To enter, all you have to do is name every author and illustrator who appears in the ROAR! trailer, along with their complete body of work listed in chronological order from bestselling to – JUST KIDDING!
The very first person I met through SCBWI was Barbara Lowell. She epitomizes the spirit of our SCBWI Oklahoma group – open and generous and willing to help anyone who asks. I am so grateful that she was the first to make a permanent impression on me. We met at one of the fall conferences, my first ever to attend. How lucky was I that she also soon became one of my very first critique partners, as well? I’m happy to say that she is still my critique partner to this day. We’ve both learned so much from when we started out as newbie writers, making typical mistakes and writing awful stories. Our whole group has grown and we have all come a long way from those stumbling beginnings. Barbara has fantastic suggestions that help me take my stories in much better directions, and even though she swears she could never write something so long herself, I’m not so sure she couldn’t if that’s where her passion led her. Fortunately for us, she loves writing dynamic and intriguing picture book biographies. I adore Barbara’s writing and have felt it a privilege to be a part of so many of her great stories. I’m so happy that the first of these has finally found its way to publication.
GEORGE FERRIS WHAT A WHEEL
Grosset & Dunlap. June 26, 2014.
George Ferris, ever confident, didn’t know that the 1893 Chicago World’s Fair would make him famous, but when engineers were challenged to build something unique and original, he knew he was the person to create it. George had to convince the fair officials, find the money and design and build an amusement wheel that could hold 2,160 people at the same time, something no one had ever done before.
Barbara was kind enough to stop by my blog to answer a few questions about her writing process and how she came to be the writer she is today. And she’s also donated not one, but two of her books for a fantastic giveaway! (I told you she was generous.) More details on that later. First, the questions!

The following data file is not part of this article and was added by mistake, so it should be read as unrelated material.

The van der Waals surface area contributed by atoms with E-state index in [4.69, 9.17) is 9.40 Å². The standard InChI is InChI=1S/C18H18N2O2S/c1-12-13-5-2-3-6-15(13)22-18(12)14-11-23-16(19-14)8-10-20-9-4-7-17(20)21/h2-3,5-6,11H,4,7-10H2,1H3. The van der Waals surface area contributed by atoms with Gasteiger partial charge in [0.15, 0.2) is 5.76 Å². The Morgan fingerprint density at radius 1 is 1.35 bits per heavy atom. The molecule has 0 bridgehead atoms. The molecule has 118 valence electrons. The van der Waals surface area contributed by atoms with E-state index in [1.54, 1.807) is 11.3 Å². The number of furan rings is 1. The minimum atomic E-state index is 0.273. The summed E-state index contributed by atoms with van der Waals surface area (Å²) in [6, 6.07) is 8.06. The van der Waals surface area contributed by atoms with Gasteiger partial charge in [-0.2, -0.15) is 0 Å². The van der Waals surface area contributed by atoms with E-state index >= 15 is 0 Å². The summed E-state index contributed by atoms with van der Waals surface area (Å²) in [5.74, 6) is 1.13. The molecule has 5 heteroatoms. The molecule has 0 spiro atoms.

Valerie Lawson: What was the inspiration for this story? What made you want to tell it?
Barbara Lowell: My husband was reading Devil in the White City by Erik Larson about the 1893 Chicago World’s Fair. What amazed him most was that George Ferris had built an amusement wheel with train-sized cars that could hold 2,160 people at the same time.
As soon as he finished the book, I read it. Those two details and George’s confidence that despite overwhelming odds, he could and would build his wheel inspired me to write his story as a nonfiction picture book.
I also loved how Mrs. Ferris absolutely believed in George. She rode in one of the six cars mounted on the wheel for a second trial trip. The glass for the windows hadn’t been installed. When the car she was riding in reached the top of the wheel, 264 feet, she stood on her chair and cheered.
VL: I loved those details about the story. What devotion his wife had to test such a contraption. Mrs. Ferris must have been quite a character herself.
I was surprised by the sheer size of this first Ferris Wheel – so big that each car could hold a 40-piece marching band. Would you ever ride in a Ferris Wheel that big?
BL: I might try the new High Roller in Las Vegas. It is twice the height of George Ferris’s wheel, but holds 1,120 passengers verses George Ferris’s 2,160.
VL: A book of this type requires an extensive amount of research. What is your writing process? How do you start a project like this?
BL: I love history, especially American history and researching is fun. There are many interesting stories to find that are not well-known. I try to research the person or story I am writing about as thoroughly as I can. Since I learned about George Ferris’s wheel in Devil in the White City, I first looked at Erik Larson’s sources. His sources that I couldn’t find in the Tulsa library system, I either found at the University of Tulsa or bought online.
One that I consulted over and over is Norman Anderson’s impeccably researched book Ferris Wheels. I researched the sources used for every book I read and dug deeper and deeper. I was able to find at the NOAA website that the lowest recorded temperature in Chicago in January 1893 was -16. I look for as many primary sources as I can – books written by and interviews conducted with the subject of my book, original documents and artifacts. I found an interview with George Ferris from 1893 – that was a great find. When I was unable to locate the answer to a question I had about George Ferris, I contacted the Chicago Historical Society.